By Elisabeth Scott Daley, WED®, ABC™ – “A Passion for Performance”
Imagine this. You are working a minimum wage job, so a $5,000 wedding means 15 weeks income. Think about this before you scoff at such a “small” budget.
If you’ve purchased a home or a car, remember how scary it was to sign all those documents at the closing? Now multiply that anxiety times 10 and you can empathize with the amount of stress that your clients are feeling.
Brides and Grooms want the perfect party and just like any teenager hosting their first soiree, there is a fear that no one will come, and that the party will be a big dud.
When planning a special event, every personal insecurity they thought was long gone along with every uncomfortable family dynamic they wish they could avoid and ignore gets compounded by the overwhelming anxiety of financing this once in a lifetime event.
Understanding Your Clients Fears
As wedding professionals we MUST understand these fears in order to guide our clients through the storm of budgeting and planning. Remember, they just want to have a great party and not go broke in the process.
Unfortunately, many don’t realize that a Bad, Bad DJ can and will destroy EVERYTHING! They foolishly believe that no one could be THAT bad. (Guess they haven’t been on YouTube much.)
A beautiful chair cover can hide an ugly chair, but it can’t hide the fact that their DJ is a bumbling idiot.
It’s All About The Love
Mark Ferrell tells us to “feel the love” and it’s all about “love,” which is true. However, I think we need to go further. We need to “feel their pain” and we need to understand their “fear.”
Because before they can “trust” you enough to “love” you, they must first believe in their hearts that you understand them. And here’s the thing…you actually do have to “care,” not just “act” like you care.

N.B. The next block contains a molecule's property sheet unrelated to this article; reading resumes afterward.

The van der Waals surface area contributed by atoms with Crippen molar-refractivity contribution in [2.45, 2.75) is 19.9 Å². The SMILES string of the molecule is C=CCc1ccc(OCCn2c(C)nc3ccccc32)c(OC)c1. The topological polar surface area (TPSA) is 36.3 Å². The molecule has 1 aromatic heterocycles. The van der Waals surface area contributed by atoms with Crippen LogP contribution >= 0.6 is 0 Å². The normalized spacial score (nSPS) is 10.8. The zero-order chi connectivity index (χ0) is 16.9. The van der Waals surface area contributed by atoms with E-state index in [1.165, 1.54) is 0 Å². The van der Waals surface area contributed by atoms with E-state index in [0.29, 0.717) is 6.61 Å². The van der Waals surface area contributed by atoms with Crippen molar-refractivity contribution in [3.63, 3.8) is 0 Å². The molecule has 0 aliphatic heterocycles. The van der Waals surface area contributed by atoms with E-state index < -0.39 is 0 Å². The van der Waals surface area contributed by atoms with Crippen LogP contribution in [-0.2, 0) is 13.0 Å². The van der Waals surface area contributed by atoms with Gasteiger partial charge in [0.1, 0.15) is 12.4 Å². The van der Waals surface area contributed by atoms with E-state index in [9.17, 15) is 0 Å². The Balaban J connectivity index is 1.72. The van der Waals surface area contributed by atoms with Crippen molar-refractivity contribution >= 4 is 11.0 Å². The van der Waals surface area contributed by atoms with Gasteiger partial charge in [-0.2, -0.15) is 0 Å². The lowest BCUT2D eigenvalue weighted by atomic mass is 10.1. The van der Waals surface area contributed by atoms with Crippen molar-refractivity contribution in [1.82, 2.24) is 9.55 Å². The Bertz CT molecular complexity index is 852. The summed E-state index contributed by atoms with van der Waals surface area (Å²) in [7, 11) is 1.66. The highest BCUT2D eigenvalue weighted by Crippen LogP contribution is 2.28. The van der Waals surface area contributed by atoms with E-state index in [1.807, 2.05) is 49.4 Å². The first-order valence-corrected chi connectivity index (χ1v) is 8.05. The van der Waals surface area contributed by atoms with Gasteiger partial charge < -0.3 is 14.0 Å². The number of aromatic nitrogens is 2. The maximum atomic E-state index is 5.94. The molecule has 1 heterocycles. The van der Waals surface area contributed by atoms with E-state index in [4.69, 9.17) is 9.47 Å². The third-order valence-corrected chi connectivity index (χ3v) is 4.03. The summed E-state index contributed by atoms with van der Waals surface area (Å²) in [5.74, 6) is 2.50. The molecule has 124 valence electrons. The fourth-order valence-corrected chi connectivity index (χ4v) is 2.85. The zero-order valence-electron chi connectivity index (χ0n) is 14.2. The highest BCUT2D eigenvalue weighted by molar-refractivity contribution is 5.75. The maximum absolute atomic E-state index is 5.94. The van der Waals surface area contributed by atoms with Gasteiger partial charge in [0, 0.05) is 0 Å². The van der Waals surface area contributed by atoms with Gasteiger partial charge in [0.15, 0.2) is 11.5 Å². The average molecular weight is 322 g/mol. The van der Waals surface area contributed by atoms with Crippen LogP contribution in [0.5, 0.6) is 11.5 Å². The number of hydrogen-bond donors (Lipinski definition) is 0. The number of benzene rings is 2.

Why? Because if you are playing the deception game just to get a sale, then there is a special place in hell for you, right there next to the guy who says “all the right things” at the bar just to get the girl in bed only to disappear the next day.
As a professional wedding entertainer you must cultivate a relationship with your clients, not go after as many one-night stands as you can get!
The Conversation Almost Always Begins with Price
Sure, it’s tough to cultivate a relationship when the conversation almost always begins with price but it can be done. You just have to know what and to whom you are selling.
You could follow Walmart’s business model and have highly competitive prices and make money on the volume. You could follow the automobile industry’s business model and add expensive “bells and whistles” to improve the bottom line. (In our industry it’s cool things like lighting, video, giveaways and dancers.) Finally, if you are really talented and people are clamoring for your service, you become a luxury item that people demand on their special day – that will always work!
Creating A Relationship
No matter what your approach is to sales, you have to create a relationship. The bottom line is to know your offerings inside and out, and sell them honestly. Do this consistently and your business will thrive.